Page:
Reducing Humidity and Preventing Window Condensation
LESLIE: Now we’re going to talk to Crystal in Florida about some mildew. What’s going on at your money pit?CRYSTAL: I have a block home and I have aluminum double-pane windows and during the winters I wind up with so much moisture on my windows that it actually forms in puddles on my windowsills.
TOM: Oh, no.
CRYSTAL: It’s a nightmare. It would actually take a full-sized towel on each window to dry it off daily.
TOM: How old is your house?
CRYSTAL: We built it in ’94.
TOM: It sounds to me like the thermal pane windows are not doing their job because if they were the glass would be much warmer and you wouldn’t be getting condensation. So the solution here is twofold. The expensive solution is to replace your windows.
TOM: The least expensive way to try to reduce moisture is to try to stop some of the humidity from building up in the house.
TOM: First of all, outside the house look at the drainage conditions at the foundation perimeter. Make sure that the soil slopes away from the wall and the gutters are extended away because that moisture that builds up outside the house will show up as excessive humidity inside. Check all the venting inside the house – and this is the bath vents and the kitchen vents. And thirdly, you know, you have a perfect home to use what’s called a whole-home dehumidifier in. A whole-home dehumidifier gets installed into the HVAC system and actually takes humidity out of the entire house and it’s more effective than an air conditioner at doing that; although it uses the same set of ducts. Aprilaire makes a really, really good one that takes out like I think – is it 90 pints of water a day?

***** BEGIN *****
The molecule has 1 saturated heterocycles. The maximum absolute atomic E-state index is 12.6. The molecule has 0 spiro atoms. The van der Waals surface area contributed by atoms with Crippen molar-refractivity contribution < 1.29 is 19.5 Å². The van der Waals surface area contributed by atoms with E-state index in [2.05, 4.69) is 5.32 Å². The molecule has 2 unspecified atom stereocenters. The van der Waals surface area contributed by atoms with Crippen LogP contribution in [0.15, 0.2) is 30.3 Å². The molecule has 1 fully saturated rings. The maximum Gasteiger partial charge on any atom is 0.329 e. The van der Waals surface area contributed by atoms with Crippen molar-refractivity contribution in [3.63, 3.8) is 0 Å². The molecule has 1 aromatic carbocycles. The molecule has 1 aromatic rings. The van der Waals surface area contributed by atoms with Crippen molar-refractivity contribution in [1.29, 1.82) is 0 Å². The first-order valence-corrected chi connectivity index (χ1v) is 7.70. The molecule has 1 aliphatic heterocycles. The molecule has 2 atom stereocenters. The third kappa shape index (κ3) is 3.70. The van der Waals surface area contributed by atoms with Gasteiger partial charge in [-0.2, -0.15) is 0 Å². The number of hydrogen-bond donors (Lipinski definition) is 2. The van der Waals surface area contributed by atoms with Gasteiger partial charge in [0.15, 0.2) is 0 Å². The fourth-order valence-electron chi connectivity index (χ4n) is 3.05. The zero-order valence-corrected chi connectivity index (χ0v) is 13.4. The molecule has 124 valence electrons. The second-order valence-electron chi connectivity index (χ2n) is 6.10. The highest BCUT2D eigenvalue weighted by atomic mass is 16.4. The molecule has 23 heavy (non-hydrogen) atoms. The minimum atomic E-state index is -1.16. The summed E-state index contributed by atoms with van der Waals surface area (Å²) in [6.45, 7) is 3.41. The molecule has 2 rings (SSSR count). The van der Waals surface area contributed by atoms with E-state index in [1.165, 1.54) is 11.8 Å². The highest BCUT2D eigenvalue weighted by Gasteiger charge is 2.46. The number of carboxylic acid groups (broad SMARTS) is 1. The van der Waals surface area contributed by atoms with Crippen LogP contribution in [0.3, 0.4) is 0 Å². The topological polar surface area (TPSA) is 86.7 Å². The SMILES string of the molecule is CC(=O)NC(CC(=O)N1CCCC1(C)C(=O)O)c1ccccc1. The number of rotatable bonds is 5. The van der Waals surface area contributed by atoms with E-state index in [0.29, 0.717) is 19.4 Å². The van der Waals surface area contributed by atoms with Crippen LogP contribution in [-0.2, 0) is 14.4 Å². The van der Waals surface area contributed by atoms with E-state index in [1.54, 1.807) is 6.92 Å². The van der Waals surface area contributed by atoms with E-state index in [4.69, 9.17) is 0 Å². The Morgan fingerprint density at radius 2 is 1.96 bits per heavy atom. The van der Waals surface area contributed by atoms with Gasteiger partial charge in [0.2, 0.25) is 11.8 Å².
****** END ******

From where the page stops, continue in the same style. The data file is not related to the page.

LESLIE: Mm-hmm, and especially in Florida. You’re dealing with such a high-moisture situation.
CRYSTAL: OK, thank you so much for your help.
TOM: You’re welcome, Crystal. Thanks so much for calling us at 888-MONEY-PIT.